Printers, ACMA Head Defend Five-Day Postal Delivery

While many consumers and businesses were outraged at Postmaster General John E. Potter’s Jan. 28 appeal to Congress to let him reduce postal delivery, a few catalog industry watchers are supporting Potter.

The U.S. Postal Service needs to look at every available opportunity to reduce their costs, says Joe Schick, director of postal affairs for printer Quad/Graphics. “Should they be reducing service at a time when they are also going to be increasing prices, albeit at the rate of inflation?” he says. “In a normal time and place we’d all answer no.”

But given the current economic environment, if the USPS can still meet the needs of its customers by reducing mail delivery to five days a week, “why should anyone care?” Schick asks?

“It would be disingenuous for me/Quad to insist that they continue six-day delivery when we would not want to be dictated to by our clients as to when we run our presses and binding lines,” he says. “That is determined by us and is driven by the needs/requirements of our clients. As long as at the end of the day, we have met our obligations to our clients, it should not matter to anyone how it was accomplished.”

Schick adds: “We’re obviously in a much different place than we were two years ago. But, the last thing anyone should do is make a change that will drive more mail (and print) out of the Postal Service.”

Indeed, the U.S. Postal Service needs a different approach to cover mounting losses, says Hamilton Davison, executive director of the American Catalog Mailers Association. In an environment where virtually everything is coming down in price, or at least not advancing, “raising rates only drives more volume out of mail.”

Structural mail volume decline caused by migration to the Internet is being compounded by temporal declines driven by the economy, Davison says, “and increasing postage cost in this environment only compounds a crisis. Considering the merits of all options at this juncture makes good sense. As hard as it is, it must be done.”

The USPS in 2008 lost 9 billion pieces of volume. Catalog-dominated service categories were down nearly 25% for the year ended Sept. 30, 2008, “well before the recession really took its toll,” Davison contends. Given the economy, the USPS recently acknowledged the fiscal year 2009 forecast of 8 billion pieces is low and sees piece count erosion exceeding 12 billion pieces or more.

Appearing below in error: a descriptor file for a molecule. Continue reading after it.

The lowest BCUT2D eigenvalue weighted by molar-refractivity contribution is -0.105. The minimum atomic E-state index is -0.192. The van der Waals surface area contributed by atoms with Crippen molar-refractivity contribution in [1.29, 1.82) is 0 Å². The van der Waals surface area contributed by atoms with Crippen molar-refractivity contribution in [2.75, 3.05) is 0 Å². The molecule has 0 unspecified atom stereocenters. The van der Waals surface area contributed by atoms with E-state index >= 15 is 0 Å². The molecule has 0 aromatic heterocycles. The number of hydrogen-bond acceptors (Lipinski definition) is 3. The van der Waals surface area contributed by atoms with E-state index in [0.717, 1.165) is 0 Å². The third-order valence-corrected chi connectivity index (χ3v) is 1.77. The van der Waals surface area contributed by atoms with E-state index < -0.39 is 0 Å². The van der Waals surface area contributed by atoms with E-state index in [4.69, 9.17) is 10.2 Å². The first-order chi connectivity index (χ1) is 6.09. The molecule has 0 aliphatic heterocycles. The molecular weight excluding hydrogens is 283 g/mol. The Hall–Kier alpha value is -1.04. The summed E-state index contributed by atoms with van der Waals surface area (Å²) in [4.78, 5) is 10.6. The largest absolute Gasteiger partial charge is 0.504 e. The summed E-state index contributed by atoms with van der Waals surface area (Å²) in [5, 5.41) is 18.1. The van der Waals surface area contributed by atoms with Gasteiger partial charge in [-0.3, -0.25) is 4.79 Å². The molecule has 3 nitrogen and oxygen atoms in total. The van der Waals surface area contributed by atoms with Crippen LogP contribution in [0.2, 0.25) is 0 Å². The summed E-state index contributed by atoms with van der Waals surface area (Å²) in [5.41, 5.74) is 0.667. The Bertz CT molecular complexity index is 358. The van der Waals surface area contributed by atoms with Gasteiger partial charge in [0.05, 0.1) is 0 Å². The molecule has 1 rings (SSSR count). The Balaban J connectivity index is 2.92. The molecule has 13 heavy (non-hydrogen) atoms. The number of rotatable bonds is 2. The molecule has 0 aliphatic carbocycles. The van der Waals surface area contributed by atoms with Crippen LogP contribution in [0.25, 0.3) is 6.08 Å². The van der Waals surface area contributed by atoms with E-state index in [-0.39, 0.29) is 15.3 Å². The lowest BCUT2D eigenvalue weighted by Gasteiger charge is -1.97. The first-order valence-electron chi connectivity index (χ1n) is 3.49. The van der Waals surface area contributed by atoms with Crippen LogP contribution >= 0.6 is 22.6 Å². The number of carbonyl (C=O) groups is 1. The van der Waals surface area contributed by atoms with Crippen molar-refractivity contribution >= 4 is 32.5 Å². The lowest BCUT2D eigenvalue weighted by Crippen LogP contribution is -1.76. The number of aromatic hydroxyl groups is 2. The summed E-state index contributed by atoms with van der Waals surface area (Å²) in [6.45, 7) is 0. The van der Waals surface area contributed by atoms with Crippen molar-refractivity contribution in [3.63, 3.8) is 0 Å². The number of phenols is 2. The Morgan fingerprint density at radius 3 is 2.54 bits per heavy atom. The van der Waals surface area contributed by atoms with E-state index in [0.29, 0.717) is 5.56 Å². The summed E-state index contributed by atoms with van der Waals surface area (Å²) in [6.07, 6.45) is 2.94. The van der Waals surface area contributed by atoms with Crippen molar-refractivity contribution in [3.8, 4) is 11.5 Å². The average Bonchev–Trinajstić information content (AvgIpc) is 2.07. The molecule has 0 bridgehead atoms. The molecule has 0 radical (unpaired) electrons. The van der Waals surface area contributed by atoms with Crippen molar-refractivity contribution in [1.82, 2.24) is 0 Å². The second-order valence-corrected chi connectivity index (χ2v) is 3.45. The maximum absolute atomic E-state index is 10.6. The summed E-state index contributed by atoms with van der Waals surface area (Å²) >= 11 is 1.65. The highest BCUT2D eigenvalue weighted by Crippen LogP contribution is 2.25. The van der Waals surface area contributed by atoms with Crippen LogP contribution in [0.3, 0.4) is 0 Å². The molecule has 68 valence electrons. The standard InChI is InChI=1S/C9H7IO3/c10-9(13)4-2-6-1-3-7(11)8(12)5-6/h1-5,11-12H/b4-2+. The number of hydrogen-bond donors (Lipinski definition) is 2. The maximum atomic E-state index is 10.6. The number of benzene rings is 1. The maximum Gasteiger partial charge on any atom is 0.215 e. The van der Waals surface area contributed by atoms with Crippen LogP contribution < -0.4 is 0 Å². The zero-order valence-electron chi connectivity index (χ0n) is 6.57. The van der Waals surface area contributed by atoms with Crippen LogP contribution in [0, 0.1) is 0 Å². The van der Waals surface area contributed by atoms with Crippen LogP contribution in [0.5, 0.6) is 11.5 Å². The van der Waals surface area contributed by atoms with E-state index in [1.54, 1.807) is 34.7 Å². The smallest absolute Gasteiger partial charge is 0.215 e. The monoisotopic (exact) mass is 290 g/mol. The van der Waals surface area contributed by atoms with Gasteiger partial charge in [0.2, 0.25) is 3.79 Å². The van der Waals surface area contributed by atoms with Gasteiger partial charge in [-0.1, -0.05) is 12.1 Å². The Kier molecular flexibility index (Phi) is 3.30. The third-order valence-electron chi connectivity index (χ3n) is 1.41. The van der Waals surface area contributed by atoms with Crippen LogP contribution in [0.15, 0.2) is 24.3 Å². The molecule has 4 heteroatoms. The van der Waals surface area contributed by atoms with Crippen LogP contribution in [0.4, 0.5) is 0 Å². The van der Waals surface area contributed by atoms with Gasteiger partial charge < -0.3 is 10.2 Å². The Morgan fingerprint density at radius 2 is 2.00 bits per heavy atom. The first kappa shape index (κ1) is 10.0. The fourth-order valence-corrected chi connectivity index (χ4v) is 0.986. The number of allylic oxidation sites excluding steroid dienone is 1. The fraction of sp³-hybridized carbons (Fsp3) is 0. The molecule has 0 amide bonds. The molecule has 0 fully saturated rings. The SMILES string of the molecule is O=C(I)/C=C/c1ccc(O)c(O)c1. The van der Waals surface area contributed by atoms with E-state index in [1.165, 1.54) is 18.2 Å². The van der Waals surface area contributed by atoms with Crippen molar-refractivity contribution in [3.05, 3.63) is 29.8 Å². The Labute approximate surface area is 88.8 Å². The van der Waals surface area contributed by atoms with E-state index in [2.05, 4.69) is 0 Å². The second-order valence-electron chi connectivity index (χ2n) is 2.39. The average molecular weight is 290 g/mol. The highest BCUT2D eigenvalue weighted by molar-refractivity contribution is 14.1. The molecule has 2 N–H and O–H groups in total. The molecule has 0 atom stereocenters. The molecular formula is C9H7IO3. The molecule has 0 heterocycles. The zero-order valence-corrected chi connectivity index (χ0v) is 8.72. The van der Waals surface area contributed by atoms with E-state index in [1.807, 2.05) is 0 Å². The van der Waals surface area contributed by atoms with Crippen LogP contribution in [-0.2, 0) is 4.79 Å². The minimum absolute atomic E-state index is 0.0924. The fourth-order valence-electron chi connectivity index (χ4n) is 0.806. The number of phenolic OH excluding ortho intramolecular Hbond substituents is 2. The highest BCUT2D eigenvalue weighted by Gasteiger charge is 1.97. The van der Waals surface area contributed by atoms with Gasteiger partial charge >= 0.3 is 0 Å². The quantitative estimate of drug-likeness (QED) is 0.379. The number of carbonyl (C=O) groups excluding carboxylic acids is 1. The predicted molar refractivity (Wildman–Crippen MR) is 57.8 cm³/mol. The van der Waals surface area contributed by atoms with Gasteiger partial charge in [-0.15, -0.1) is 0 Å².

The Postal Service took $2 billion in cost out last year, Davison says, and it plans to double this amount in fiscal 2009. “While ACMA applauds aggressive cost side management in the face of sharply declining volumes, it is not enough,” he notes. “Attention must be given to the revenue side of the equation too.”

While both costs and revenue are being addressed, the USPS needs relief from prefunding retiree health care, Davison says, “an overly conservative Congressional obligation that could break the entire system in this economy.”

Potter asked Congress to change the payment schedule for funding its retirees’ health benefits. In 2008, total retiree health benefits costs came to $7.4 billion—nearly 10% of the annual operating budget, he said.

The Postal Accountability and Enhancement Act of 2006 requires accelerated prepayment of future retiree health care costs. The USPS “is the only public or private entity required to prepay health benefit premiums at these extremely high levels,” Potter said in his testimony.

Don Landis, vice president of postal affairs for catalog printer Arandell Corp., says Potter’s request for five-day mail delivery could be just to get Congress to delay the prefunding of retirement and health benefits. “Our customers seem to think [Potter] is not serious” about five-day mail delivery, he notes. “I think he is serious.

The advantage to five-day delivery is reduction in cost, “and with the low volume it could probably be pulled off,” Landis says. The disadvantage—especially if it is Tuesday or Wednesday—would be the limited in home dates available for catalogers causing marketing strategy changes.

Also, Landis adds, “the possibility is printer and mailers would have limited drop shipment appointments available causing potentially not meeting an in-home date at all.”

Although losing a day of mail delivery could create some problems, the ACMA’s Davison contends that catalogers would accept three-day-a-week mail delivery if it made a significant impact on catalog postage costs.